Appendix D


Move from “thinking about it” to “got it” with a regular discussion of Crucial Confrontations. Organize a small group of family members, friends, coworkers, or colleagues, and hold a weekly discussion. Here’s a short list of questions sure to kick-start any group discussion.

For a chapter-by-chapter list of discussion questions and other group learning tools, visit

1. Behind the serious and long-lasting problems that families, teams, or organizations typically face are crucial confrontations that people either aren’t holding are aren’t holding well. Explain.

2. What are the confrontations you typically avoid? What performance gaps have you had the courage to step up to but have handled poorly?

3. When deciding if they should hold a crucial confrontation, what tricks do people typically employ in order to talk themselves out of speaking up? What tricks do you use most often? What will it take for you to break the silence-to-violence habit?

4. When deciding what to confront, what mistake do people typically make? How does the term “Groundhog Day” apply to crucial confrontations?

5. Someone has let you down. You figure he or she did it on purpose so you’re about to give him or her a piece of your mind. Why is it that you are now you at risk of making the situation worse?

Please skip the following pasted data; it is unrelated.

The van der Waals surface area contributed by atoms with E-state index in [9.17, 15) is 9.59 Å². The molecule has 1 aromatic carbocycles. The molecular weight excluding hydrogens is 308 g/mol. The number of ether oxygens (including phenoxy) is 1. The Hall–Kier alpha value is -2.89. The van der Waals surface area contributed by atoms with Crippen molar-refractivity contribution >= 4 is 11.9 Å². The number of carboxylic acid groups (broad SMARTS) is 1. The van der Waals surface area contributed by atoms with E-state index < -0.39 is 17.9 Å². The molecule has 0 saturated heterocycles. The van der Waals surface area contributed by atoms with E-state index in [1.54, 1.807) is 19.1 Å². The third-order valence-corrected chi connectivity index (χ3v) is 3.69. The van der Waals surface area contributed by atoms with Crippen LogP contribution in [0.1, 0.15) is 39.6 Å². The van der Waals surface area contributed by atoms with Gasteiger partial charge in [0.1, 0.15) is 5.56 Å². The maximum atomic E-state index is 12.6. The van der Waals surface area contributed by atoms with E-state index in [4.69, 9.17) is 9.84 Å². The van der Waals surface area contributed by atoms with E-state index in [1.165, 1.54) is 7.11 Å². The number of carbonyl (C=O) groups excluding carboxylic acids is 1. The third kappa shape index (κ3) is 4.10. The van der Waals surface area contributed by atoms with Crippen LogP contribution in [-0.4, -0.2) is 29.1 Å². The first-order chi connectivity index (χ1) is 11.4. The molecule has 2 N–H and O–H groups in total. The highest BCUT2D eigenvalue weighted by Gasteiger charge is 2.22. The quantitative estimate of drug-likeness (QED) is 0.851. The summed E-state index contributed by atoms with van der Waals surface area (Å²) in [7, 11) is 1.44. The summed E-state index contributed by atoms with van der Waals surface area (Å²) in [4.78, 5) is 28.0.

6. Why are the first few seconds of a crucial confrontation so important? What mistakes do people typically make when first describing a performance gap?

7. What motivates people and why? When it comes to motivating others, what mistake are people in positions of power likely to make?

8. When people aren’t able to deliver on a promise, what mistakes might a new leader or parent make? When others are blocked from performing, why ask them for their ideas on how to solve the problem? Why should you “make it easy” for others?

9. You’re talking about a problem and a new one comes up— what should you do? If you decide to deal with the new problem, when are you merely being distracted? When are you being sensible and flexible?

10. What principle from this book did you find most important? Which one was the most surprising?

11. What skill did you find to be the most difficult to put into practice? Why was that? What will it take to get better at that skill?

12. How can your discussion group help each member become better at holding crucial confrontations?

13. How can you help each other prepare or practice for a particularly difficult confrontation?

14. What methods can you use to remind yourselves to be on your best behavior—particularly when you’re becoming upset and are about to move into “lecture mode”?

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